NIH study finds omalizumab relieves seasonal asthma attacks in youth
A study of the drug omalizumab, sold under the brand name Xolair, has been conducted in eight U.S. cities by the Inner City Asthma Consortium (ICAC), a nationwide clinical trials network supported by the National Institute of Allergy and Infectious Diseases. Results show it nearly eliminated seasonal increases in asthma attacks and decreased asthma symptoms among young people living in inner city environments. The findings appear in the March 17 issue of the New England Journal of Medicine.
Balintfy: In the United States, asthma affects approximately 18 million adults and 7 million children under the age of 18. Symptoms include wheezing, coughing, chest tightness and shortness of breath. And experts note that many patients require visits to emergency rooms and hospitalizations because of an asthma attack or exacerbation.Dr. Togias: It's an asthma attack that lasts much longer than a day.
Balintfy: Dr. Alkis Togias is with Division of Allergy, Immunology and Transplantation at the National Institute of Allergy and Infectious Diseases. He says an exacerbation is a worsening of asthma that can go on for a number of days and can require the patient to be placed on oral steroids.
Dr. Togias: It is not your everyday worsening of asthma where you use a few more puffs of your inhaler and it goes away. It is something more than that.
Balintfy: One aim of a recent study has been to find out if the addition of the drug omalizumab could reduce the number of exacerbations in inner-city children and youth age 6 to 20. And it does: Those who received omalizumab had a 75 percent reduction in hospitalizations.
Dr. Togias: For us, this study was not only a proof of concept that allergy is a very important factor in asthma in this particular group of children, but it opened up a path of developing perhaps new strategies of using this medication.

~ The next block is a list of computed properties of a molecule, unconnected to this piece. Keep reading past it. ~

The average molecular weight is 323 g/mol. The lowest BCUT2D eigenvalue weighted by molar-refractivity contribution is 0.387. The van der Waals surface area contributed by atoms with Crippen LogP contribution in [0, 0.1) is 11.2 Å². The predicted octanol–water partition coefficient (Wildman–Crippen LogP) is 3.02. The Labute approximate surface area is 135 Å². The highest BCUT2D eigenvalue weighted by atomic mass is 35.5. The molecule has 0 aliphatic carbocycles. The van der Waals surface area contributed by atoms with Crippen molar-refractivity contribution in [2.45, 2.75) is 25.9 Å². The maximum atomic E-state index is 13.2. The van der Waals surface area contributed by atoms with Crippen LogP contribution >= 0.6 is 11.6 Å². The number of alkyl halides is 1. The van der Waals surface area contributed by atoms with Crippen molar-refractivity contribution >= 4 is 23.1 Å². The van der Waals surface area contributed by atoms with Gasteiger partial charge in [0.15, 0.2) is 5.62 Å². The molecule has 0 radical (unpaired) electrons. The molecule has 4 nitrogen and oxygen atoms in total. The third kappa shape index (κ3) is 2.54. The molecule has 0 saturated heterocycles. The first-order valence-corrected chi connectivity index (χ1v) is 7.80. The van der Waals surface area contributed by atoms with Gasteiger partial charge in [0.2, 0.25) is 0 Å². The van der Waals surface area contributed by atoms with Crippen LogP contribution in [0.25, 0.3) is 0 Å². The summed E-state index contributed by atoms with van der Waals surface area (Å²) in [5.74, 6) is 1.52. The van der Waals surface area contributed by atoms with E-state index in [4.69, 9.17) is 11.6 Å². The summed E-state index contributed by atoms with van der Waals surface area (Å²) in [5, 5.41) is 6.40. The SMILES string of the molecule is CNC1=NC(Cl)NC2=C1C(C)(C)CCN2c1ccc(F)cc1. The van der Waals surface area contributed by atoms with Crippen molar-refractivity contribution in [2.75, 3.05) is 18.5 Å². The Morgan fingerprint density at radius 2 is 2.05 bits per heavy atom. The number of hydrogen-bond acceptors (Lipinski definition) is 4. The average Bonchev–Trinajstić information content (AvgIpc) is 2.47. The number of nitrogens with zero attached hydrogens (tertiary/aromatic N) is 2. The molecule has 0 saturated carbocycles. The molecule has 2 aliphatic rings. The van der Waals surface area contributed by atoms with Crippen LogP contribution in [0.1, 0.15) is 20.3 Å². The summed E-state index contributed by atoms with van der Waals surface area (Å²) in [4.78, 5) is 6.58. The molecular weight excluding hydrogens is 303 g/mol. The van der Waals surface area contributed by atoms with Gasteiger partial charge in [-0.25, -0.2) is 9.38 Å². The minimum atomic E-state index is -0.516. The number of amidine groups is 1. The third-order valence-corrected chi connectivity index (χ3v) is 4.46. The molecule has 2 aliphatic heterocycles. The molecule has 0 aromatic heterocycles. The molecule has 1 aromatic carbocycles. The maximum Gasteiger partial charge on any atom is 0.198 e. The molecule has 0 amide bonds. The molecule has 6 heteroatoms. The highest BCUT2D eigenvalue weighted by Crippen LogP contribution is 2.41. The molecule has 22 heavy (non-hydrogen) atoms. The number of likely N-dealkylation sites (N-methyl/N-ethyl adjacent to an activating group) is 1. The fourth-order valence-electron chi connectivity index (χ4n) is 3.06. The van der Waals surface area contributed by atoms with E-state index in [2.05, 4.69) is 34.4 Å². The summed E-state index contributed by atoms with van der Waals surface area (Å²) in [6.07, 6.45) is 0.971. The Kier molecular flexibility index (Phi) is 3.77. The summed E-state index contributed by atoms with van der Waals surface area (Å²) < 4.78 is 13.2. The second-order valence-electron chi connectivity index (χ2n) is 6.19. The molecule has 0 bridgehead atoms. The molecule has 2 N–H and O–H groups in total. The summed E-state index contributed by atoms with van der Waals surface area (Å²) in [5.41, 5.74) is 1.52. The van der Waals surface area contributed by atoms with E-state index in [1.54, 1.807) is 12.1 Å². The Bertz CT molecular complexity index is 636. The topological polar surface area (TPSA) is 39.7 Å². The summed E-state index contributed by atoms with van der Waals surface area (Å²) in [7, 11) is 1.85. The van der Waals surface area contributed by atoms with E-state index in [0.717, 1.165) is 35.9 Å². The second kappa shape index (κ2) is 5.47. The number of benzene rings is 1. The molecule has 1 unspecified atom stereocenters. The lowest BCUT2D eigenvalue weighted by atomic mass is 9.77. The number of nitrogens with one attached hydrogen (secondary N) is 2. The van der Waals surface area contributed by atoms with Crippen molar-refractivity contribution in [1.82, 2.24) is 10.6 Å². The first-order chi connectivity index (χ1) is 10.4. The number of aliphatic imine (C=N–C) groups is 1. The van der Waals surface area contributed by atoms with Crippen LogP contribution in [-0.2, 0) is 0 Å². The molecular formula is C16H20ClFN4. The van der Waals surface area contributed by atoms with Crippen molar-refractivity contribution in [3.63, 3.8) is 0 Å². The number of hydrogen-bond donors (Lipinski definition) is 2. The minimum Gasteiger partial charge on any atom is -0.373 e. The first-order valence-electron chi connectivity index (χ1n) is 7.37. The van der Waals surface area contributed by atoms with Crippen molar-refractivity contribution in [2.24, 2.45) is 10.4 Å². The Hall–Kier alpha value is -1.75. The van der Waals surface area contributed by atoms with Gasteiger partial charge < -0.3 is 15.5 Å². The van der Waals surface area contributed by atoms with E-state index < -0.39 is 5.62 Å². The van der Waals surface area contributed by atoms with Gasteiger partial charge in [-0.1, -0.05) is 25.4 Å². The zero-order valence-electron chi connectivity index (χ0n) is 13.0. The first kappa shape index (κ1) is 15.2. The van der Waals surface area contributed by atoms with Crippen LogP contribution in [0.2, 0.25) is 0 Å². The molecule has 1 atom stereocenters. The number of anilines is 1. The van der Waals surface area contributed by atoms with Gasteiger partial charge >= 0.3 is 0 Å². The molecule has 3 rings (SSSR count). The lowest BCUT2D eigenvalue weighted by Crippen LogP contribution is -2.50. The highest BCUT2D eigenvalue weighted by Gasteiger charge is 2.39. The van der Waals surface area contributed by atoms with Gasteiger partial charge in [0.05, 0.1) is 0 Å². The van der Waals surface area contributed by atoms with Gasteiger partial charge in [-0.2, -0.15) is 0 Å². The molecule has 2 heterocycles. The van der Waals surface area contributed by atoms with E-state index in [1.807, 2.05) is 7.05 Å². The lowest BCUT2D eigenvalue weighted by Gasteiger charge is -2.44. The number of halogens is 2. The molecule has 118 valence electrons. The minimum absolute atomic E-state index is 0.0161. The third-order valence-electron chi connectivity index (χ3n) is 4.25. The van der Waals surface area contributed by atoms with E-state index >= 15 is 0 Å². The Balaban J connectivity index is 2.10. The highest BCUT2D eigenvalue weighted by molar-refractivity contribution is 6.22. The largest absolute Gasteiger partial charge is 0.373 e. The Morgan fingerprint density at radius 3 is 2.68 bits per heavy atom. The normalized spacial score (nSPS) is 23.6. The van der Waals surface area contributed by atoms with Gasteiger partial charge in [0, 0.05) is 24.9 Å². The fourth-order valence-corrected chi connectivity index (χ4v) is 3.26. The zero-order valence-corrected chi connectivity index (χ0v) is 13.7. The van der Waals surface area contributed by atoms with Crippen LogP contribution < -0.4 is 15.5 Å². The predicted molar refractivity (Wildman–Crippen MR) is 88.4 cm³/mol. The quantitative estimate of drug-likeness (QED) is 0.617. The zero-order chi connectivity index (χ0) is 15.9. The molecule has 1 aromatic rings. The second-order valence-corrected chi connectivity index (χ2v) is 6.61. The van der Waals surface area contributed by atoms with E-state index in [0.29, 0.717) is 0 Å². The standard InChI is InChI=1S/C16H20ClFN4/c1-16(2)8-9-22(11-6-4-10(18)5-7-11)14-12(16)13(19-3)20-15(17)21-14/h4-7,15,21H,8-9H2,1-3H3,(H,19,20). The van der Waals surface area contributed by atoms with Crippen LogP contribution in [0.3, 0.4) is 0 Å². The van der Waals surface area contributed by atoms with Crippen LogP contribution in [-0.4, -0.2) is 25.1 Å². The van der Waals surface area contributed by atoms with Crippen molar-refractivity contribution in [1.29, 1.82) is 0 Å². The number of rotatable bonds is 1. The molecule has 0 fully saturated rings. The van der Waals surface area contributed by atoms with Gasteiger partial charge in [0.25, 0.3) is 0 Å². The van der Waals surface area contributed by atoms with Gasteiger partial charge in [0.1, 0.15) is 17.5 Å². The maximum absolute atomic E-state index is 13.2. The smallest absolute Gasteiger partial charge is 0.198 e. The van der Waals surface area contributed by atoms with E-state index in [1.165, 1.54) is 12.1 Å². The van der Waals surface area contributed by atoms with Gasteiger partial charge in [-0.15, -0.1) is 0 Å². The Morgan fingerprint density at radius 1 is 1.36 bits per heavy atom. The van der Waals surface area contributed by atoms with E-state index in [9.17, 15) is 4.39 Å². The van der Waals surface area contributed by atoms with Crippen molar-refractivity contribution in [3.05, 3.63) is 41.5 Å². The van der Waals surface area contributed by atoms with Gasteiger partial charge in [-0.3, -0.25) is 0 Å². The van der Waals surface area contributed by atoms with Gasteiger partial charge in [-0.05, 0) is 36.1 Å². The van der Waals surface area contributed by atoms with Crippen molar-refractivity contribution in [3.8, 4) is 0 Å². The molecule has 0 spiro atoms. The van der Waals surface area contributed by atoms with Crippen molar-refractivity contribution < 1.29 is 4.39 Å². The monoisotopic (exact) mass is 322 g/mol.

Balintfy: The study was conducted by the Inner City Asthma Consortium, a nationwide clinical trials network supported by the NIH. Dr. Togias notes there were three major findings in the study.
Dr. Togias: The first one was that despite the fact that these children were being treated by the consortium, by the actual doctors that were performing the study with state-of-the-art, guidelines-based treatment for asthma, despite that, this medication given on top of everything else, had a very significant effect in reducing symptoms, in reducing overall asthma exacerbations, in reducing hospitalizations but also in reducing the need for some of these other medications.
Balintfy: The second finding shows the reduction in asthma exacerbations, including an almost complete elimination of surges during peak asthma seasons, the fall and spring.
Dr. Togias: And the third finding was that we identified a sub-population of these children that appeared extremely responsive to this medication. And that was a population of children who were allergic to cockroach, but were also exposed to high levels of cockroach in their homes.
Balintfy: At the end of the study, the investigators found that, overall, children and adolescents who received omalizumab had a 25 percent reduction in days with symptoms and a 30 percent reduction in asthma attacks. Dr. Togias emphasizes that this study answers a key question:
Dr. Togias: How important is allergy in children with asthma in inner-city.
Balintfy: He adds that the consortium is about to begin a new study to test this medication during peak asthma seasons.
Dr. Togias: So what we're thinking is perhaps this medication may act very well if itís given only during the seasons when these exacerbations occur.
Balintfy: Omalizumab is currently approved in the United States for patients age 12 and older with moderate to severe, persistent allergic asthma. Patients who are interested in adding this drug to their current asthma treatment should speak with their health care professional. For more information on the Inner City Asthma Consortium and these study results, visit www.niaid.nih.gov. The NIH Guidelines for the Diagnosis and Management of Asthma can be viewed or downloaded at www.nhlbi.nih.gov/guidelines/asthma. This is Joe Balintfy, National Institutes of Health, Bethesda, Maryland.
About This Audio Report
Reporter: Joe Balintfy
Sound Bite: Dr. Alkis Togias
Topic: omalizumab, Xolair, asthma attack, exacerbation, asthma guidelines, asthma treatment, asthma symptoms
Additional Info: NIH study finds omalizumab relieves seasonal asthma attacks in youth